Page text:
Until today, I thought I had things under control. Who knew that a six-hour training would throw me into a tailspin? The whole thing is supposed to make teachers and other school employees aware of mental health issues with our students, but not once did they think about asking us if we were okay with the topics they were covering? They rushed to throw everything out there. They broke us up into three groups and asked to read little fictional stories and ask how we would handle them.
My story was about a student who was developing an eating disorder. The only thing is that this topic isn’t fictional for me. I just had to handle this with a student upon returning from maternity leave. Listening to other educators talk about how they would be uncomfortable handling the situation brought me back to high school when I was dealing with my budding eating disorder. No one was aware of what I was going through. It also made me truly grateful for my relationships with my students.
As I listened to the people in my group present what we discussed, I word-vomited how I handled my situation. How that only in a week or so back from maternity leave, I noticed one of my girls kept putting her head down, how she had transformed from an energetic student to one dragging through the day. When she returned from lunch, she talked about how she didn’t eat again, and I snapped. I responded as if I was out to brunch with girlfriends and asked, “Are you anorexic? Is that why you’re skipping meals?”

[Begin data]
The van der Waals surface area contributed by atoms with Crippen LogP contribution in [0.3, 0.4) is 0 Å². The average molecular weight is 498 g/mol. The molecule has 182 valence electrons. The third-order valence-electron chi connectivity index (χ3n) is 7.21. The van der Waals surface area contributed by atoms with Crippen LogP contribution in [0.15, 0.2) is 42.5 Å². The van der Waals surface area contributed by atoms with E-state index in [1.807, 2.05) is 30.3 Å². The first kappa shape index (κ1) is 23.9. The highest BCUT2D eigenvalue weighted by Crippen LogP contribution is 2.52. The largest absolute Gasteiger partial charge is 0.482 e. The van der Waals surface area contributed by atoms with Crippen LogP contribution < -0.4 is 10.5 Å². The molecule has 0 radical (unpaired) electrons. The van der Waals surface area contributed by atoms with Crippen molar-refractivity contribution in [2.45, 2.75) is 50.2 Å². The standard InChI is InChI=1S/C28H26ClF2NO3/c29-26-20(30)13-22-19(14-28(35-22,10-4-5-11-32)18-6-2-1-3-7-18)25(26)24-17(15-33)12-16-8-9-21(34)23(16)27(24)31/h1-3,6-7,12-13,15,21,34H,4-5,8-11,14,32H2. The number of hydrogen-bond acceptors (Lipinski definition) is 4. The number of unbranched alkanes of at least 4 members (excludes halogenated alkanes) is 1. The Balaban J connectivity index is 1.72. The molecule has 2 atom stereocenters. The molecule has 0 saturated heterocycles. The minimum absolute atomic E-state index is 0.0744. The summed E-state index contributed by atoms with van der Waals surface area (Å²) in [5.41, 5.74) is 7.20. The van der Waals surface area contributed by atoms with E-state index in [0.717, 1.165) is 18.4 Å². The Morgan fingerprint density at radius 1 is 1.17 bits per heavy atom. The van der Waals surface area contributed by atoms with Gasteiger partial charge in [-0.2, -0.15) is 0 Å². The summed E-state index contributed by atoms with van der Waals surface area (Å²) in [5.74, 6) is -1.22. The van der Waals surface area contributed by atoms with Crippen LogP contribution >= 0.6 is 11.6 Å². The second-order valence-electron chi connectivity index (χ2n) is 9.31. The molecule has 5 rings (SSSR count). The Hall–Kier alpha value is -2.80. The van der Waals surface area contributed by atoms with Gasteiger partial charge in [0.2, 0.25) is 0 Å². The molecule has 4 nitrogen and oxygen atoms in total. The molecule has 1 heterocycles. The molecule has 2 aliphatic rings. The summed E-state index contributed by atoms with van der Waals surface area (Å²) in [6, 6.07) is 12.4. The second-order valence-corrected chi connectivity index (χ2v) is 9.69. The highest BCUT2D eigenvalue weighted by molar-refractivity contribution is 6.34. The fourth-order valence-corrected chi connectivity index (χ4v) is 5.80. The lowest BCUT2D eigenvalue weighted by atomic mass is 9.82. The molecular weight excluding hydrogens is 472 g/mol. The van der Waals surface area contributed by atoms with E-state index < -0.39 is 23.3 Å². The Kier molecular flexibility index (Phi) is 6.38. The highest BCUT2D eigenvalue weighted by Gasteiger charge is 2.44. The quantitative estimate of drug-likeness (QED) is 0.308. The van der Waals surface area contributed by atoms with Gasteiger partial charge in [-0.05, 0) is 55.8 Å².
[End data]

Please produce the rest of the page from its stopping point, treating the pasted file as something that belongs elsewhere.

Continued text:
She just stared at me. “What’s that?” she asked.
I explained to her and her other classmates that anorexia is when a person controls, limits, or stops eating because you don’t like the way you look or feel out of control in your life.
My student looked like I had just peeled a cover off her eyes. “Yes, it’s both.”
I told her I would notify the guidance counselor, and she asked why. I explained because I loved her and this was not the path she needed to go down. It only causes pain and more trouble.